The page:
Tuesday, April 30, 2013

The new reality is everyone needs multiple emergency plans

This originally appeared on The Chicago Moms.

Remember when talking about your emergency plan meant everyone knew how to get out of the house in a fire? If you were traveling it meant having an emergency kit in your car trunk? At school you went into the hall and covered your head during the tornado drill?

In today’s world, it’s important for everyone to have numerous emergency plans. In our house we’ve been talking a lot about the different kinds of emergencies we might encounter and how we can manage them. Don’t get me wrong. We know we won’t be in control when the next crisis hits, but there is something comforting about planning that helps us all.

We have ongoing, casual conversations with our girls about how the school will keep them safe. We talk about why all the interior doors are locked all the time. We talk about why the school is replacing all the exterior windows with bullet proof glass. We talk about what they should do if there is an emergency and what we will do. We know our daughters’ school district is prepared for a crisis. The district has done a good job of communicating its plans to parents and children. Our girls have regular emergency drills encompassing everything from a tornado to an intruder.

Last week all the planning went into action when the school district went on lockdown because an armed robbery took place at a bank within a mile of two schools. At home all our phones started ringing. There were emails and Facebook updates. We knew the district was on lockdown. As parents we were confused because we didn’t know the pick-up procedure. Do we wait for a call? Go to the school at the normal time? It’s one thing to know there is a plan. It’s another thing to implement the lockdown plan. The children weren’t confused at all. Our girls described in detail what everyone had to do and how the teachers handled the situation. It was all quite fine with them, but I held back tears. Who ever thought we’d live in a world where schoolchildren describe a lockdown with the same emotion as they do a science project?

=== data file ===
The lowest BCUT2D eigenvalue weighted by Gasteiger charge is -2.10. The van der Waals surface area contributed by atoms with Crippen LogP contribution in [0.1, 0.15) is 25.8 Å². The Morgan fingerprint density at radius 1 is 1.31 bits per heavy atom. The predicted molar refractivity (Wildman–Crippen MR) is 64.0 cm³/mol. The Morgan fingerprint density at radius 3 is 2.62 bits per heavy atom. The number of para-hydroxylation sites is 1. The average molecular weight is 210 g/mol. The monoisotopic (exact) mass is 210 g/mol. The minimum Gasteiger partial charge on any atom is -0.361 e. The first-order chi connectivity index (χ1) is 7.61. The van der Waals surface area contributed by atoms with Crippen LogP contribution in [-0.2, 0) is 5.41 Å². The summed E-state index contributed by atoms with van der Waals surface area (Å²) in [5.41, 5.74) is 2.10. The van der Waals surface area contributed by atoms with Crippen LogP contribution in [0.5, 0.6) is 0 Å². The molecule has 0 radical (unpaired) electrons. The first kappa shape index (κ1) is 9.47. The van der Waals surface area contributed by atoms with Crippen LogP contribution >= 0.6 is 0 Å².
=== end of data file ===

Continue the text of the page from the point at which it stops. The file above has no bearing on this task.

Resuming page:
After the Boston Marathon bombing we talked about what Daddy will do if there is ever an emergency downtown. (Really at this point isn’t it when, not if?) We sat at the dinner table and decided Daddy will get on the closest train and take it out of downtown. He won’t try to get to his usual train at Union Station. We figured odds are good that trying to get to Union Station will put him in the middle of the crisis. He’ll take the first train out of town and take it as far south as he can. Wherever he is, we’ll get him back home as soon as we can.

We also have fire and tornado plans for home, but those seem so simple now. As we recently discovered, we’re more likely to use the school lockdown plan than a tornado plan. It’s a sad reality of today’s world that every family has multiple emergency plans covering so many situations. Perhaps what makes me the most sad is knowing that the eventual emergency we face won’t be one we’ve planned for yet. It will be something so heinous that when it happens we’ll say, “I just never thought….”

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